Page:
The dramas that hit the Romanians are so frequent and serious that they generate the illusion that such occurrence cannot surprise anymore. Yet, of late, human suffering takes more and more the shape of real slavery. This is precisely what has been recently discovered at a farm of Giurgiu County, where an interloper has been using, for a long time, the forced labour of several illegal workers. His remote farm in the middle of a field, without roads or means of communication, was surrounded by a compact metal fence, 3 metres high, which blocked even the eyesight. Several desperate jobless were hired for this real labour camp, using the most attractive promises. However, upon reaching the farm, they were locked and forced to work as much as 12-14 hours a day. It was a terrible ordeal for these illegal workers, beaten, starved and threatened to be killed if they tried to escape this slave pen.
The salvation came from a younger “slave” who was able to escape, covered in blood, as he hurt his body in the sharp thorns of the metal fence, and eventually called the police. The police thus learned about something it should have been aware of since long time ago. But the interlopers, who own farms and other properties, apparently are in friendly terms with some policemen, who turn a blind eye and allow them to reap big profits.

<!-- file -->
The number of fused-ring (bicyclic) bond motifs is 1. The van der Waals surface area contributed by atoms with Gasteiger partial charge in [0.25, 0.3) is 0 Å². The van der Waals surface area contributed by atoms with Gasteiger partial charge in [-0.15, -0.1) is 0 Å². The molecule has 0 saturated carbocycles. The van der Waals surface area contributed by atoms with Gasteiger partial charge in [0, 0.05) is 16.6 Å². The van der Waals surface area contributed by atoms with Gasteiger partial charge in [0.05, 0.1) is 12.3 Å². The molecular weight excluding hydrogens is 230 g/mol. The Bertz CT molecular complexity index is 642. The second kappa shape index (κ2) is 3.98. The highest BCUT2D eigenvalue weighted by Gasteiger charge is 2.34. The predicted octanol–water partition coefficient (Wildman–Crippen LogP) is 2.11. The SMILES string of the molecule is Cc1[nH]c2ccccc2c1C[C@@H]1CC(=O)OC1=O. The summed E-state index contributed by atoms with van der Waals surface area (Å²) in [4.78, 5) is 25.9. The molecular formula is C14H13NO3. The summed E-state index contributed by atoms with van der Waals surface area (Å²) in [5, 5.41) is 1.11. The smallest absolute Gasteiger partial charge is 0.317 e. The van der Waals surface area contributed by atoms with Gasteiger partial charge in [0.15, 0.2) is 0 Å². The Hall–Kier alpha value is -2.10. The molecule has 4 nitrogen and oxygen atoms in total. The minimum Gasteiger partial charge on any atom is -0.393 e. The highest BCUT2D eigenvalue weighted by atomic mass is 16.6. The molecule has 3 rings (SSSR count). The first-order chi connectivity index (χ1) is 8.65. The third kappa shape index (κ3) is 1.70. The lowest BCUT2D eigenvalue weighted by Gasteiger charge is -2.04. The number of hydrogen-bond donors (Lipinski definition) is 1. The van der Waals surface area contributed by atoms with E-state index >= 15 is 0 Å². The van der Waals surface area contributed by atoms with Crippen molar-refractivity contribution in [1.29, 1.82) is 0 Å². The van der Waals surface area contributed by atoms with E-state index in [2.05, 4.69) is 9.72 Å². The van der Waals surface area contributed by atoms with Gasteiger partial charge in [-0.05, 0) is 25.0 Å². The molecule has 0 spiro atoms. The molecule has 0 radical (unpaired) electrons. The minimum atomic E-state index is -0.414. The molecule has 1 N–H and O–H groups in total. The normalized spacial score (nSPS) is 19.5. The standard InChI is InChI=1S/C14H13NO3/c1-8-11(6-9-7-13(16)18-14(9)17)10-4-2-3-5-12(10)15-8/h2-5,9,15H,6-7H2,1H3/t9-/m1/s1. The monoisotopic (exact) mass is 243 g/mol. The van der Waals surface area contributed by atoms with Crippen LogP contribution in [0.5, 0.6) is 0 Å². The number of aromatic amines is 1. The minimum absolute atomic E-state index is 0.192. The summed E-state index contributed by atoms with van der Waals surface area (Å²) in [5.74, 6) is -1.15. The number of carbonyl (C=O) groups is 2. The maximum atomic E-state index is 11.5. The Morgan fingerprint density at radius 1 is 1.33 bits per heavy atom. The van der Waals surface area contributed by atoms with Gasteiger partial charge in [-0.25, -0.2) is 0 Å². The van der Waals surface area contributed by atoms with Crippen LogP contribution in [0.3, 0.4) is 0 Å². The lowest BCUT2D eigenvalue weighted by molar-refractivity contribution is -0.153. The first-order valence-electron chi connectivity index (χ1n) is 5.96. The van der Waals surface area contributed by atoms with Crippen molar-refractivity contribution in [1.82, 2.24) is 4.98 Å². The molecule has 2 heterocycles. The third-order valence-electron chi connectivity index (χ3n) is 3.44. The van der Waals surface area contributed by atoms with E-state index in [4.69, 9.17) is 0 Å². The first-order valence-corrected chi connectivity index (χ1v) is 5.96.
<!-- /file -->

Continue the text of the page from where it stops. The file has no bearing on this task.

How are such cases of forced labour, of slavery, possible in the 21st Century AD? Behind the regional causes of these tragedies lie ever deeper economic-social and political deficits that favour tragedies which cannot even be imagined in other countries. For Romania, the most serious and widespread such deficit is endemic poverty. And it is precisely this type of poverty that fuels the illegal labour phenomenon, as well as violence, robberies, human trafficking and many other dramas and tragedies. Chaotic decentralisation, fraudulent privatisations, abusive reclaims of properties, the often removal of lands from the productive circuit – all these factors contribute to the diminishing of jobs and the increase of unemployment. I mean the real unemployment, not the official figures announced by authorities, which only take into account those who still collect unemployment benefits. While the official figures remain relatively stable, the real unemployment advances, forcing more Romanians into deep poverty. The layoffs, which continue overtly or dissimulated under various names, are advertised as antidote to the economic crisis which keeps Romania in its grip. Yet, it is precisely such aberrant measures that worsen the economic crisis, because they lower the production and cut deep into the funds needed to pay unemployment benefits and pensions, turning the hope for saving money into a mere illusion. Adding to this, many of the decisions aimed at staff layoffs are reverted by courts, putting even more pressure on the thin state budget.